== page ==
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In September, we celebrated the first anniversary of Ms. Tanya Zaliznyak joining the SoMAS staff and taking the helm at NARMIL.  Her first year has been filled with exciting accomplishments demonstrating that this facility is reaching its scientific potential. We’d like to share some of these achievements with you.

1) Developed protocols to interrogate single microbial cells and marine aerosol particles in the confocal Raman microspectrometer.

2) Produced sub-micrometer scale Raman maps of cells and engineered materials on the Atomic Force Microscope (AFM) stage by co-locating the Raman laser beam on the AFM tip.

3) Developed software scripts, pipelines and shortcuts to optimize routine Raman spectral analyses.

4) With Prof. Taylor’s group (SoMAS), refined techniques to map distributions of intracellular storage products, such as globular sulfur and polyhydroxybutyrate (Fig. 1).

Figure 1. Raman map of intracellular distributions of the lipid-like energy storage product, polyhydroxybutyrate (red area with accompanying Raman spectrum) within a marine bacterium (below arrow in right panel). Blue area is relatively rich in amino acids (blue spectrum) and proteins. Cell is approximately 2.5 micrometers long.


5) For ongoing studies in Prof. Taylor’s lab (SoMAS), improved capabilities for routine Raman-FISH single cell analyses. Technique enables recognition of photosynthetically-active phytoplankton by quantifying stable isotope incorporation into biomolecules by Raman signatures and identifying players by genetic probes (FISH = fluorescent in situ hybridization).

6) Currently assisting Prof. Taylor’s group (SoMAS) in development of novel Raman and AFM techniques to follow movement of carbon through protistan symbiotic associations, between hosts and viral pathogens, and from detritus through microbial communities. This new project is supported by the Gordon & Betty Moore Foundation and funds two new postdoctoral investigators.

7) Facilitated Profs. Knopf and J. Aller group’s (SoMAS) exploration of chemical variability in sea spray aerosols and their role in cloud formation using Raman spectroscopy (Fig. 2).

Figure 2.  Raman spectrum of a single aqueous sea spray droplet (marked by red arrow in panel on right) that contains biogenic polysaccharidic and proteinaceous material obtained from a laboratory mesocosm experiment.


8) Assisted Ms. Yoonja Kang, Prof. Gobler’s student (SoMAS), to spectroscopically characterize how cellular storage products and pigment concentrations change when a harmful bloom-forming microalga (Aureoumbra lagunensis) enters a resting stage.

9) Facilitated Prof. Robert Aller’s group (SoMAS) in spectroscopically characterizing effects of animal-sediment interactions on biogeochemical processes near the sediment-water interface.

10) Assisted Ms. Emily Herstoff, Prof. Stephen Baine’s student (Ecology & Evolution), by performing single-cell Raman analyses on an array of cultured microalgae to characterize differences in macromolecular composition.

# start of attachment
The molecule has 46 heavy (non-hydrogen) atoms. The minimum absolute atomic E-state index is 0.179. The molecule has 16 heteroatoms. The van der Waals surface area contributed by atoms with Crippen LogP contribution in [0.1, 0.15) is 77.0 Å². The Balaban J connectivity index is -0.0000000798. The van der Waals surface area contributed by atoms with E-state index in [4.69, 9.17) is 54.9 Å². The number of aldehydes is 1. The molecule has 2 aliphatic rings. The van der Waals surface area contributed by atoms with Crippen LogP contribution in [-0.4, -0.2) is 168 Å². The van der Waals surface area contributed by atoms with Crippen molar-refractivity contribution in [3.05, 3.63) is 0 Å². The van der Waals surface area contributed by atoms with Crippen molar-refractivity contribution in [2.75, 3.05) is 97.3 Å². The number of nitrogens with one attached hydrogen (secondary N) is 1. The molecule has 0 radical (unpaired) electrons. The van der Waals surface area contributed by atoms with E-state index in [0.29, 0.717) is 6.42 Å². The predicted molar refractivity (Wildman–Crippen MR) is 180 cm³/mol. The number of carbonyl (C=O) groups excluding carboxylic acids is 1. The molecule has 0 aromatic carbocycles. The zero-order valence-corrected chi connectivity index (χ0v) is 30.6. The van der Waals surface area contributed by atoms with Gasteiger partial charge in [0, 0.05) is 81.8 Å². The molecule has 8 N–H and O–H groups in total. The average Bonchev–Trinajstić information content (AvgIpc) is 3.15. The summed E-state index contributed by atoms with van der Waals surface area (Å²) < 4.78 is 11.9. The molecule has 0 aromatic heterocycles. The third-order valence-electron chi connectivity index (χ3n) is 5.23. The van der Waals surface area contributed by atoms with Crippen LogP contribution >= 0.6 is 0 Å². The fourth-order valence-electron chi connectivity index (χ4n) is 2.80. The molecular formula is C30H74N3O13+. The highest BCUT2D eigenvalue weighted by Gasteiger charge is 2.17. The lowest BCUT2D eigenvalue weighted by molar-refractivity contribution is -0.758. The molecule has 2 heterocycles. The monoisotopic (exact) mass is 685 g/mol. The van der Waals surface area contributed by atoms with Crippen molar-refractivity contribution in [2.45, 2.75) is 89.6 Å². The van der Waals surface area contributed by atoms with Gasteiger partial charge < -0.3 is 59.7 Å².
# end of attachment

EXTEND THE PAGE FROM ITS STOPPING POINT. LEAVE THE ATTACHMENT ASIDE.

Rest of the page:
11) Facilitated Prof. Irena Tannenbaum (Materials Sciences and Engineering) and undergraduates in characterizing interactions between biomolecules and gold nanoparticles using Raman microspectroscopy.

12) Assisted Prof. Balaji Sitharaman’s group (Biomedical Engineering) in study of bioactivity of some novel nanocomposites for bone tissue engineering using Raman microspectroscopy.

13) Provided spectral data to Prof. Yizhi Meng’s group (Materials Sciences and Engineering) to guide establishment of a 3D spheroid model of breast microcalcifcation.

14) With Prof. Stanislaus Wong’s group (Chemistry) expanded Raman spectral characterization of carbon nanotubule functionalization, primarily for photovoltaic applications.

15) Provided spectral data to Prof. Nancy Goroff’s group (Chemistry) to enable their evaluation of methods for preparing carbon-rich and all-carbon materials via self-assembly.

Not too shabby for her first 12 months and we’re only getting started!

Figure 3. In answer to the question, “What is Raman scattering spectroscopy?” Measurement of the Stokes-shifted photons which provide molecular “fingerprints” of a sample.


NARMIL was established in 2014 with a National Science Foundation Major Research Instrumentation Grant through the Division of Ocean Sciences and through matching support from Stony Brook University. This facility supports research in marine, atmospheric, environmental, biological, chemical, geological, materials sciences, and biomedical engineering, and is certainly open to other applications. The lab provides state-of-the-art instrumentation and expertise for analyses of single cells, aerosols, natural materials, engineered surfaces, minerals, biofilms, thin films, and novel synthetic materials.  The lab’s mission is to offer unique analytical solutions to chronic limitations experienced in many research areas, to enable transformative discoveries, and to educate the next generation of scientists. If you have a potential application or questions, don’t hesitate to contact us at


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